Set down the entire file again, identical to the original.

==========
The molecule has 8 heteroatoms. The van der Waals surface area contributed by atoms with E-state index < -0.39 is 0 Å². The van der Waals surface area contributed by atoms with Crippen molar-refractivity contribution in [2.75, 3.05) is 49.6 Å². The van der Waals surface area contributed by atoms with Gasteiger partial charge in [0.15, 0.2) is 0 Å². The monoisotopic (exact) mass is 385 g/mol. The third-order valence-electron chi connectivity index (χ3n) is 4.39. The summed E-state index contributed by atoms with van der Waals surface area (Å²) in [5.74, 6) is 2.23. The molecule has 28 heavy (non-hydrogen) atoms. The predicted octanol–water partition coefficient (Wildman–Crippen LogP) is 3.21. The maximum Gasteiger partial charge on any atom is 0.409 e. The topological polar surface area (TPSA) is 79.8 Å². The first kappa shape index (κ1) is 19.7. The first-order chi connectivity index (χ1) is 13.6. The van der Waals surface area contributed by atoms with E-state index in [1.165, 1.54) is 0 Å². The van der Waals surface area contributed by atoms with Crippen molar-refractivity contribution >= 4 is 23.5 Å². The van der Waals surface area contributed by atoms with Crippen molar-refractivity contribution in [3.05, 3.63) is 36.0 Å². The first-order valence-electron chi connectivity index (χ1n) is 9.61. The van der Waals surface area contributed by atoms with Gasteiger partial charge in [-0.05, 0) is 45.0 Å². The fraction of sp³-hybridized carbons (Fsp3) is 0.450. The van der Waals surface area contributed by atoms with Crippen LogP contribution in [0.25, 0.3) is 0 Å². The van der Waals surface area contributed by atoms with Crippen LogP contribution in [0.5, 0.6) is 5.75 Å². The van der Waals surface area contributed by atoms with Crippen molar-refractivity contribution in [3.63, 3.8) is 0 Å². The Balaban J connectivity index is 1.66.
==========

The molecule has 8 heteroatoms. The van der Waals surface area contributed by atoms with E-state index < -0.39 is 0 Å². The van der Waals surface area contributed by atoms with Crippen molar-refractivity contribution in [2.75, 3.05) is 49.6 Å². The van der Waals surface area contributed by atoms with Gasteiger partial charge in [0.15, 0.2) is 0 Å². The monoisotopic (exact) mass is 385 g/mol. The third-order valence-electron chi connectivity index (χ3n) is 4.39. The summed E-state index contributed by atoms with van der Waals surface area (Å²) in [5.74, 6) is 2.23. The molecule has 28 heavy (non-hydrogen) atoms. The predicted octanol–water partition coefficient (Wildman–Crippen LogP) is 3.21. The maximum Gasteiger partial charge on any atom is 0.409 e. The topological polar surface area (TPSA) is 79.8 Å². The first kappa shape index (κ1) is 19.7. The first-order chi connectivity index (χ1) is 13.6. The van der Waals surface area contributed by atoms with E-state index in [1.165, 1.54) is 0 Å². The van der Waals surface area contributed by atoms with Crippen molar-refractivity contribution >= 4 is 23.5 Å². The van der Waals surface area contributed by atoms with Crippen molar-refractivity contribution in [3.05, 3.63) is 36.0 Å². The first-order valence-electron chi connectivity index (χ1n) is 9.61. The van der Waals surface area contributed by atoms with Gasteiger partial charge in [-0.05, 0) is 45.0 Å². The fraction of sp³-hybridized carbons (Fsp3) is 0.450. The van der Waals surface area contributed by atoms with Crippen LogP contribution in [0.25, 0.3) is 0 Å². The van der Waals surface area contributed by atoms with Crippen LogP contribution in [0.5, 0.6) is 5.75 Å². The van der Waals surface area contributed by atoms with Crippen molar-refractivity contribution in [3.63, 3.8) is 0 Å². The Balaban J connectivity index is 1.66.